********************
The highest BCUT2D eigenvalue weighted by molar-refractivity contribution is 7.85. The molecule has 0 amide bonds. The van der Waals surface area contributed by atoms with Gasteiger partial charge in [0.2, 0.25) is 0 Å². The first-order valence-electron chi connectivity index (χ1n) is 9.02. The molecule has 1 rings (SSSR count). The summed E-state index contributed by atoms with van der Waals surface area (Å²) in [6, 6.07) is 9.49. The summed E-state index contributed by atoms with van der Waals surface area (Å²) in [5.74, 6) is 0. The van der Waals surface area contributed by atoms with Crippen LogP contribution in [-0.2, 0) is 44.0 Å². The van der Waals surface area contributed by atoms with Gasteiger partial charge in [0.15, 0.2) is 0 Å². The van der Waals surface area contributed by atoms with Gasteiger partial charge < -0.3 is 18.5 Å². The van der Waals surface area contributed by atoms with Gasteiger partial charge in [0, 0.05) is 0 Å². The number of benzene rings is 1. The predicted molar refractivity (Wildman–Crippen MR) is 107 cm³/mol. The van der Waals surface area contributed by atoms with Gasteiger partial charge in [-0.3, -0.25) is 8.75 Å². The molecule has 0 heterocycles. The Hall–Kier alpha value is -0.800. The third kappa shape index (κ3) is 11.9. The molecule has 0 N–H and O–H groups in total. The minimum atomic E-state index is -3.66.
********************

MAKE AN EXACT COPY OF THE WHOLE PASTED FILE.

The highest BCUT2D eigenvalue weighted by molar-refractivity contribution is 7.85. The molecule has 0 amide bonds. The van der Waals surface area contributed by atoms with Gasteiger partial charge in [0.2, 0.25) is 0 Å². The first-order valence-electron chi connectivity index (χ1n) is 9.02. The molecule has 1 rings (SSSR count). The summed E-state index contributed by atoms with van der Waals surface area (Å²) in [6, 6.07) is 9.49. The summed E-state index contributed by atoms with van der Waals surface area (Å²) in [5.74, 6) is 0. The van der Waals surface area contributed by atoms with Crippen LogP contribution in [-0.2, 0) is 44.0 Å². The van der Waals surface area contributed by atoms with Gasteiger partial charge in [0.15, 0.2) is 0 Å². The van der Waals surface area contributed by atoms with Gasteiger partial charge < -0.3 is 18.5 Å². The van der Waals surface area contributed by atoms with Gasteiger partial charge in [0, 0.05) is 0 Å². The number of benzene rings is 1. The predicted molar refractivity (Wildman–Crippen MR) is 107 cm³/mol. The van der Waals surface area contributed by atoms with Gasteiger partial charge in [-0.3, -0.25) is 8.75 Å². The molecule has 0 heterocycles. The Hall–Kier alpha value is -0.800. The third kappa shape index (κ3) is 11.9. The molecule has 0 N–H and O–H groups in total. The minimum atomic E-state index is -3.66.